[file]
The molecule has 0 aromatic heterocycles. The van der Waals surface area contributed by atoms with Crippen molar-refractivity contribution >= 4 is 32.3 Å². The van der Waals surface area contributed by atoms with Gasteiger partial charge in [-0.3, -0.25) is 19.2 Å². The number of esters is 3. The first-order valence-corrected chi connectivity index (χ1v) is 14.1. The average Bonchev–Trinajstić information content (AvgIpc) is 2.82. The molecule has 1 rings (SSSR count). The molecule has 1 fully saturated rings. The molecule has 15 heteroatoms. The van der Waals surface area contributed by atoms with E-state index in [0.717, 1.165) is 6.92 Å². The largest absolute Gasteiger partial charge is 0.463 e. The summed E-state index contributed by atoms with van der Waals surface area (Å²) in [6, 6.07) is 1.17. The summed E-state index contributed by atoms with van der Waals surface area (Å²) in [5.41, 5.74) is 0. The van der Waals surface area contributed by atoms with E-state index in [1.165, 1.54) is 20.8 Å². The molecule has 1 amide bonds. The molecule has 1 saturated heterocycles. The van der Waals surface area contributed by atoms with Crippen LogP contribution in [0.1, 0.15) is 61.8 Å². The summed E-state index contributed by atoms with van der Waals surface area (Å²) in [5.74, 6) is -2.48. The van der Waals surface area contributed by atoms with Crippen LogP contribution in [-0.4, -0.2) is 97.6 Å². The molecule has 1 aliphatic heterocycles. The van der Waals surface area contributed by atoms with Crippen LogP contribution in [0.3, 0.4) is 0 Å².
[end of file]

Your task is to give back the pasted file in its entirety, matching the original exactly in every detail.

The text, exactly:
The molecule has 0 aromatic heterocycles. The van der Waals surface area contributed by atoms with Crippen molar-refractivity contribution >= 4 is 32.3 Å². The van der Waals surface area contributed by atoms with Gasteiger partial charge in [-0.3, -0.25) is 19.2 Å². The number of esters is 3. The first-order valence-corrected chi connectivity index (χ1v) is 14.1. The average Bonchev–Trinajstić information content (AvgIpc) is 2.82. The molecule has 1 rings (SSSR count). The molecule has 1 fully saturated rings. The molecule has 15 heteroatoms. The van der Waals surface area contributed by atoms with E-state index in [0.717, 1.165) is 6.92 Å². The largest absolute Gasteiger partial charge is 0.463 e. The summed E-state index contributed by atoms with van der Waals surface area (Å²) in [6, 6.07) is 1.17. The summed E-state index contributed by atoms with van der Waals surface area (Å²) in [5.41, 5.74) is 0. The van der Waals surface area contributed by atoms with E-state index in [1.165, 1.54) is 20.8 Å². The molecule has 1 amide bonds. The molecule has 1 saturated heterocycles. The van der Waals surface area contributed by atoms with Crippen LogP contribution in [0.1, 0.15) is 61.8 Å². The summed E-state index contributed by atoms with van der Waals surface area (Å²) in [5.74, 6) is -2.48. The van der Waals surface area contributed by atoms with Crippen LogP contribution in [-0.4, -0.2) is 97.6 Å². The molecule has 1 aliphatic heterocycles. The van der Waals surface area contributed by atoms with Crippen LogP contribution in [0.3, 0.4) is 0 Å².